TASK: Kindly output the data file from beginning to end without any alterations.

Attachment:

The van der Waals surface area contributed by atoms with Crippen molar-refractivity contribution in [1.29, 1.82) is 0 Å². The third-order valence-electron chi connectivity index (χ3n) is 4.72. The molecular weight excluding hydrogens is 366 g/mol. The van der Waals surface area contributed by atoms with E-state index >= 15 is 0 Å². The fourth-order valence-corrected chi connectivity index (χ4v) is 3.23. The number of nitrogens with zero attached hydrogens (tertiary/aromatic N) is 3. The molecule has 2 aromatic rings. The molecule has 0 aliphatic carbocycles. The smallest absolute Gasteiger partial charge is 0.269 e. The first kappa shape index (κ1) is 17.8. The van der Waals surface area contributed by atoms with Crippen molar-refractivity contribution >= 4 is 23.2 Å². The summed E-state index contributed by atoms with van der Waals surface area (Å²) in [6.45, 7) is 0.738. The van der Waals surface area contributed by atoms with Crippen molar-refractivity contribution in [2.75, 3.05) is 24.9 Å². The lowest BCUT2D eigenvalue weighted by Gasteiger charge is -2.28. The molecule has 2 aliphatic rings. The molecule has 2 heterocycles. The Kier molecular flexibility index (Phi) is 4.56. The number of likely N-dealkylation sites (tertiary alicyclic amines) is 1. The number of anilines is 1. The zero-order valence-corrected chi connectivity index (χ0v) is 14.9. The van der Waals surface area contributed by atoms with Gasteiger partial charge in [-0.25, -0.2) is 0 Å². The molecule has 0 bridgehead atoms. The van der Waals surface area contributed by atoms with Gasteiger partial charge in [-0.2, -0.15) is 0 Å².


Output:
The van der Waals surface area contributed by atoms with Crippen molar-refractivity contribution in [1.29, 1.82) is 0 Å². The third-order valence-electron chi connectivity index (χ3n) is 4.72. The molecular weight excluding hydrogens is 366 g/mol. The van der Waals surface area contributed by atoms with E-state index >= 15 is 0 Å². The fourth-order valence-corrected chi connectivity index (χ4v) is 3.23. The number of nitrogens with zero attached hydrogens (tertiary/aromatic N) is 3. The molecule has 2 aromatic rings. The molecule has 0 aliphatic carbocycles. The smallest absolute Gasteiger partial charge is 0.269 e. The first kappa shape index (κ1) is 17.8. The van der Waals surface area contributed by atoms with Crippen molar-refractivity contribution >= 4 is 23.2 Å². The summed E-state index contributed by atoms with van der Waals surface area (Å²) in [6.45, 7) is 0.738. The van der Waals surface area contributed by atoms with Crippen molar-refractivity contribution in [2.75, 3.05) is 24.9 Å². The lowest BCUT2D eigenvalue weighted by Gasteiger charge is -2.28. The molecule has 2 aliphatic rings. The molecule has 2 heterocycles. The Kier molecular flexibility index (Phi) is 4.56. The number of likely N-dealkylation sites (tertiary alicyclic amines) is 1. The number of anilines is 1. The zero-order valence-corrected chi connectivity index (χ0v) is 14.9. The van der Waals surface area contributed by atoms with Gasteiger partial charge in [-0.25, -0.2) is 0 Å². The molecule has 0 bridgehead atoms. The van der Waals surface area contributed by atoms with Gasteiger partial charge in [-0.2, -0.15) is 0 Å².